Progressive gait and balance difficulties, and associated falls, are among the most common levodopa resistant symptoms in Parkinson disease (PD), eventually occurring in nearly all patients. During the current funding period, U-M Udall Center research demonstrated a far more prominent, dynamic and multifaceted role for cholinergic signaling in PD gait abnormalities than previously appreciated. These insights position us to establish a systems neuroscience model of circuit interactions in gait by pursuing an interrelated and complementary set of clinical and basic studies, and to perform the first prospective assessment of cholinergic deficits as a biomarker of clinical heterogeneity in PD. Considerable data, including that developed during the current funding period, demonstrates that normal gait and posture depend on integration of sensory-attentional and motor information, and that cholinergic neurotransmission is vital for normal ?attentional-motor? interface at multiple CNS sites. These data support a novel, mechanistic model of attentional-motor interactions that will be tested with the studies proposed. Project I will dissect, in a rodent model, the role of cholinergic neurotransmission in detecting, transferring, and integrating attentional information as it traverses corticostriatal circuits. Opto- and chemo-genetic strategies will be used to test whether enhancing cortical or striatal cholinergic neurotransmission can reduce fall propensity in the ?Dual Lesion? (DL) rodent model of PD falls. Project II will employ the cholinergic PET ligand [18F]FEOBV in PD subjects to test the hypothesis that specific regional patterns of cholinergic dysfunction associate with distinct PD gait abnormalities, including falls and freezing of gait. Combined with Project I, this work has the potential to establish striatal cholinergic interneurons as an essential mediator of PD gait dysfunction. Project III will assess occipital cortical cholinergic denervation in PD subjects as an early, pathologic biomarker of later gait and cognitive decline. Projects II and III will take advantage of the uniquely valuable PD subject cohort established during the original funding period, and together constitute a first step toward the development of novel PD stratification tools. The U-M Udall Center will collaborate with members of the Pacific and University of Rochester Udall Centers, and be supported by Administrative, Clinical Resource, Neuroimaging Resource and Biostatistics and Data Management Cores. The Administrative Core is strongly committed to and will direct education of PD researchers, PD patients, and their families. Together, our innovative approaches will advance the goal of the NINDS Udall Centers of Excellence program to ?define the causes of and discover improved treatments for PD.? No other current Udall Center is focused on gait and postural abnormalities in PD, on cholinergic deficits, or on use of a pathological biomarker to define PD subgroups. The proposed U-M Udall Center will continue to play a unique and important role within the Udall Centers program.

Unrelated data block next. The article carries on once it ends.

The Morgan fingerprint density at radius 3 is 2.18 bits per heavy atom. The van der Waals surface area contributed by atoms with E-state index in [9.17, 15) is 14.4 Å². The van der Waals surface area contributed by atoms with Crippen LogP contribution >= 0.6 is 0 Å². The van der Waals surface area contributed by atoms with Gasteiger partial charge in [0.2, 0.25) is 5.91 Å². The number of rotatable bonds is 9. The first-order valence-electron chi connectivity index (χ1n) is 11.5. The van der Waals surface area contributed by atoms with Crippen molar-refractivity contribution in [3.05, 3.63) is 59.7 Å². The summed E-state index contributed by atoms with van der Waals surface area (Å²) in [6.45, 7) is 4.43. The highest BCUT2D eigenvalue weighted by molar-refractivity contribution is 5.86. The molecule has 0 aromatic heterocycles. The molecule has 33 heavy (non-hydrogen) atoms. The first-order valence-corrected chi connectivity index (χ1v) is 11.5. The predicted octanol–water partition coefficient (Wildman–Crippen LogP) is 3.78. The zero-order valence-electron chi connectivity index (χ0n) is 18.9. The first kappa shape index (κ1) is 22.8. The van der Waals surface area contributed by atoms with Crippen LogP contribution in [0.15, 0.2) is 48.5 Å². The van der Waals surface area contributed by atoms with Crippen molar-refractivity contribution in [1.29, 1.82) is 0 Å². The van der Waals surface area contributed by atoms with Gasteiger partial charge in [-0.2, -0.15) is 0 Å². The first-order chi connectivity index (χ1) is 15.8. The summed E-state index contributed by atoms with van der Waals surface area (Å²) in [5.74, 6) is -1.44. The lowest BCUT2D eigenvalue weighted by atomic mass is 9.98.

Up to 70% of patients with Parkinson disease fall each year, quadrupling the rate of hip fractures, leading to extended hospitalizations, increased use of skilled nursing facilities and eventual nursing home placement. University of Michigan scientists have developed breakthrough evidence that these falls, which are resistant to currently available treatments, arise from the degeneration of brain cells that use the neurochemical acetylcholine. By integrating neuroimaging, behavioral and pharmacological studies in patients with Parkinson?s disease and in animal models, we aim to further dissect the relationship between falls and abnormalities in these brain cells, and to identify early clinical features that reflect cholinergic dysfunction and identify a subtype of Parkinson disease with a more aggressive future course.
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